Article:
Professor Ding Guifu proposes high-performance water transport system for ultrafast, long-range, and low-loss liquid directional transportation

Recently, Ding Guifu's group from Shanghai Jiao Tong University MEMS Multi-compatible Integrated Manufacturing Technology team has published a cover paper titled "High performance directional water transport using a two-dimensional periodic Janus gradient structure" in Small Methods (IF=15.367). This work creates a 2D periodic Janus gradient structure by resorting to the superiorities of several biont characters, and demonstrates a long-range, ultrafast and directional water propel approach with ultralow volume loss, overcoming the limitations in achieving an overall improvement in both transport distance and velocity aspects. This strategy provides an insightful pathway in realizing high-performance water manipulation, which will inspire for the development of various applications in microfluidics, on-chip chemical synthesis, water collection, drug test-bed, etc. Xie Dongdong (doctoral student) and Dr. Zhang Bao Yue are the first authors and Professor Ding Guifu is the corresponding author.

The directional transport of droplets plays an indispensable role in a range of fields, such as physics, chemistry, and biomedicine. Nature organisms have always provided us with fantastic inspiration for manipulating droplets. For example, the desert beetle’s back with heterogeneous wettability effectively facilitating water collection; the cactus spines with asymmetric topological structures propel the water droplets to move from the tip to the root; the Nepenthes alata’s peristome with periodic microcavities enables a continuous directional liquid transport. Drawing inspirations, recent efforts have been devoted to the development of functional surfaces with wettability and/or topography gradient to achieve high-performance directional transport of droplets in velocity or distance aspects. However, the concurrent high-velocity, long-range, and energy consumption-free water transport are rarely achieved, and yet to be fully explored so far.

Being inspired by the superiorities of several biont characters of the Janus wettability surface of the desert beetle back, geometry gradient structure of the cactus spine, and periodical microcavity of Nepenthes alate, Ding and co-workers have developed a 2D periodic Janus gradient structure (PJGS) which can overcome the limits of high transport resistance and high liquid loss in many 3D water transport systems, as well as short transport range in current 2D-like structures. This work demonstrates a long-range, ultrafast and directional water propel approach with an averaged velocity of over 400 mm/s and a maximum normalized transport distance (transport length/droplet diameter ) of 23.4 for a 3 μL droplet, as well as an ultralow volume loss of ~6.02% upon high-flux water transport, which is superior to the majority of the wettability- or geometry gradient-based reports.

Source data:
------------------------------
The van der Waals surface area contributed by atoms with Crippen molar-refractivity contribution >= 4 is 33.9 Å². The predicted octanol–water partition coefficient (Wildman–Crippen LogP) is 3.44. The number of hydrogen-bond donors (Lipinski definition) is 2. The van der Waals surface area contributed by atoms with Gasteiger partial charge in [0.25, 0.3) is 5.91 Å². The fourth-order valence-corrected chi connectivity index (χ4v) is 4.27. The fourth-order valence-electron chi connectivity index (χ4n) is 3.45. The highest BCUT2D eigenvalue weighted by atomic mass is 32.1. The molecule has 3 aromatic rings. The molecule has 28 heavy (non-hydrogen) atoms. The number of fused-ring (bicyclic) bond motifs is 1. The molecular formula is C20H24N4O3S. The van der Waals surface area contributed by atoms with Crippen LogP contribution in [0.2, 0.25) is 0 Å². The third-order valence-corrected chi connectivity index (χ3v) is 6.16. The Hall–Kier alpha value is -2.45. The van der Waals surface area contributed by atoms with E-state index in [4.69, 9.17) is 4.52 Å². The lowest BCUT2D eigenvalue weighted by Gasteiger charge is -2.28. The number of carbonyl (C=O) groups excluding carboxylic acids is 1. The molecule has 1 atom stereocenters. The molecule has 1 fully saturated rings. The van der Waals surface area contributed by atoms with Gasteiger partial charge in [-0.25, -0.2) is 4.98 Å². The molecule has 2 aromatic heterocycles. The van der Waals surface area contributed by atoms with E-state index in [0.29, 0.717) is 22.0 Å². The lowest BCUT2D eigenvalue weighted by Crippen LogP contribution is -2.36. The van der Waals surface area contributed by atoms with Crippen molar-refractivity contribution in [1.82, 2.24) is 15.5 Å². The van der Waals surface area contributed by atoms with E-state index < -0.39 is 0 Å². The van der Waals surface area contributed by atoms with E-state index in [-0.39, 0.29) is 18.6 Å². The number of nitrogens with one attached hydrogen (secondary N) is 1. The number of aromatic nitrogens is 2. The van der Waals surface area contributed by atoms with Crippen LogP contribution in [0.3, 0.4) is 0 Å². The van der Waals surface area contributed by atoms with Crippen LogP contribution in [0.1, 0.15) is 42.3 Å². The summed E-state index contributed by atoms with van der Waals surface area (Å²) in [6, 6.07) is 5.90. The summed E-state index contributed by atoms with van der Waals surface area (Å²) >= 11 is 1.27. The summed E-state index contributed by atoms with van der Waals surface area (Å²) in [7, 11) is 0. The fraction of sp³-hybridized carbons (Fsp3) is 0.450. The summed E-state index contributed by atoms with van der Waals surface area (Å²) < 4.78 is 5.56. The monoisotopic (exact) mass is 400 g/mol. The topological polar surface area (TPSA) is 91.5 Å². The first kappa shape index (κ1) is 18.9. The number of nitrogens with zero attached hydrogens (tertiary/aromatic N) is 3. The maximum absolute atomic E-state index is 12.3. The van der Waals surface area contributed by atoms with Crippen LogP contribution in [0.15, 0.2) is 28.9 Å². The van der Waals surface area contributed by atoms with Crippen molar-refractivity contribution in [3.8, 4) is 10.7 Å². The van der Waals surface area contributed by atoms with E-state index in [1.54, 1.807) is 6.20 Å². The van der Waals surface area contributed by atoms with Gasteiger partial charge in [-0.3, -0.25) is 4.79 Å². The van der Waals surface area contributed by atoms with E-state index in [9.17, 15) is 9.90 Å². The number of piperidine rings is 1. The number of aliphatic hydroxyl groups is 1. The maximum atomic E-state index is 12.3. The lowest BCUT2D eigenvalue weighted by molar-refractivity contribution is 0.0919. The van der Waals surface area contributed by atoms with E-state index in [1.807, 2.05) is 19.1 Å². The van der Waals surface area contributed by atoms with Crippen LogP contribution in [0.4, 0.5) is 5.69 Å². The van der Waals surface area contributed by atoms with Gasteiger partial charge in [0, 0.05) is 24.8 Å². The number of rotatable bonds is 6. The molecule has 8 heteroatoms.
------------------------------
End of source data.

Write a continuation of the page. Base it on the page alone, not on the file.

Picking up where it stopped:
Figure 1 Bioinspired 2D periodic Janus gradient structure.


Figure 2 Directional transport of water droplets on a PJGS.


PJGS can effectively regulate the fluid directed dynamics in its confined pattern through the manipulation of confinement effect. The super-contrast wettability of the PJGS promotes the rapid release of droplet surface energy converting into kinetic energy, and thus imparts a high initial velocity of subsequent transport, which contributes to the rapid formation of an aqueous film. Once the aqueous film is formed, the solid-liquid interaction is instantly transformed into liquid-liquid interaction, enabling the subsequent water transport almost without energy loss, which is followed by the long-range and ultrafast sliding of water over that film. In particular, the terminal potential well has a boundary pinning effect on the liquid, which can prevent the growing liquid bulge from spreading toward the flow channel, which imparts PJGS with ultralow volume loss.


Figure 3 Underlying mechanism for high-performance water transport on PJGS.

Based on PJGS high-performance liquid directional transport, a model system integrating droplet metering, merging, splitting and rapid transport was developed, which can complete complex microfluidic tasks on open surfaces.

Underlying the high-performance water transport enabled by PJGS, two model systems were developed to complete complex microfluidic tasks on open surfaces, illustrating the feasibility in the practical applications.


Figure 4 Complex tasks on an open surface.

This work was supported by Shanghai Micro-Nano Integrated Manufacturing Technology Platform (20DZ2291300).


[ 2022-12-15 ]